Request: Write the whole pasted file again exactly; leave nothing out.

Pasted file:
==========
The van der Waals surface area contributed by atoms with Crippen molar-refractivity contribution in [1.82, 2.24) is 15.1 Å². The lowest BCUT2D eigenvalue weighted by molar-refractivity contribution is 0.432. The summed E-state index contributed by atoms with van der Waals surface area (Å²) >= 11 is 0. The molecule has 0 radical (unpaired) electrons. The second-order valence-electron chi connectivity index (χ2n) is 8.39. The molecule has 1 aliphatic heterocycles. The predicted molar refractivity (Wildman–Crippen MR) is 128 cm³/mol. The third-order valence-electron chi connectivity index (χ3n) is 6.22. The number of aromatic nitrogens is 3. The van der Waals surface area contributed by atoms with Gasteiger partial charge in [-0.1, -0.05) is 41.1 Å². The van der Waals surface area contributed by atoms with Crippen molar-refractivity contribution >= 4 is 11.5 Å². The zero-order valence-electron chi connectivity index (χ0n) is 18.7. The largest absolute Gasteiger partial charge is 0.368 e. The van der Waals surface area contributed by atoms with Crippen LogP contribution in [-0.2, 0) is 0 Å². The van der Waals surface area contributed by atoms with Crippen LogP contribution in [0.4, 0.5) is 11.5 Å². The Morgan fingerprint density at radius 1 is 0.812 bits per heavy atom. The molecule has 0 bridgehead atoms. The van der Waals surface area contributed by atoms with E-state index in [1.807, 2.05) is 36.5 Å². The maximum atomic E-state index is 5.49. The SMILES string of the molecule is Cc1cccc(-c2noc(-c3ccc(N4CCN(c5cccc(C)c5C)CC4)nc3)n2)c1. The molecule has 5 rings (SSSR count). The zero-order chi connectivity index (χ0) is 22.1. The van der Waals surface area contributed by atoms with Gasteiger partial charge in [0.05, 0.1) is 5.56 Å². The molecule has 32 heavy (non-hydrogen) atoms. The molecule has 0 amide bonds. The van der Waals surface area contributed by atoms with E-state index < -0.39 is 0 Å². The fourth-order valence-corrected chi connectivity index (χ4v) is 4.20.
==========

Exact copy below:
The van der Waals surface area contributed by atoms with Crippen molar-refractivity contribution in [1.82, 2.24) is 15.1 Å². The lowest BCUT2D eigenvalue weighted by molar-refractivity contribution is 0.432. The summed E-state index contributed by atoms with van der Waals surface area (Å²) >= 11 is 0. The molecule has 0 radical (unpaired) electrons. The second-order valence-electron chi connectivity index (χ2n) is 8.39. The molecule has 1 aliphatic heterocycles. The predicted molar refractivity (Wildman–Crippen MR) is 128 cm³/mol. The third-order valence-electron chi connectivity index (χ3n) is 6.22. The number of aromatic nitrogens is 3. The van der Waals surface area contributed by atoms with Gasteiger partial charge in [-0.1, -0.05) is 41.1 Å². The van der Waals surface area contributed by atoms with Crippen molar-refractivity contribution >= 4 is 11.5 Å². The zero-order valence-electron chi connectivity index (χ0n) is 18.7. The largest absolute Gasteiger partial charge is 0.368 e. The van der Waals surface area contributed by atoms with Crippen LogP contribution in [-0.2, 0) is 0 Å². The van der Waals surface area contributed by atoms with Crippen LogP contribution in [0.4, 0.5) is 11.5 Å². The Morgan fingerprint density at radius 1 is 0.812 bits per heavy atom. The molecule has 0 bridgehead atoms. The van der Waals surface area contributed by atoms with E-state index in [1.807, 2.05) is 36.5 Å². The maximum atomic E-state index is 5.49. The SMILES string of the molecule is Cc1cccc(-c2noc(-c3ccc(N4CCN(c5cccc(C)c5C)CC4)nc3)n2)c1. The molecule has 5 rings (SSSR count). The zero-order chi connectivity index (χ0) is 22.1. The van der Waals surface area contributed by atoms with Gasteiger partial charge in [0.05, 0.1) is 5.56 Å². The molecule has 32 heavy (non-hydrogen) atoms. The molecule has 0 amide bonds. The van der Waals surface area contributed by atoms with E-state index < -0.39 is 0 Å². The fourth-order valence-corrected chi connectivity index (χ4v) is 4.20.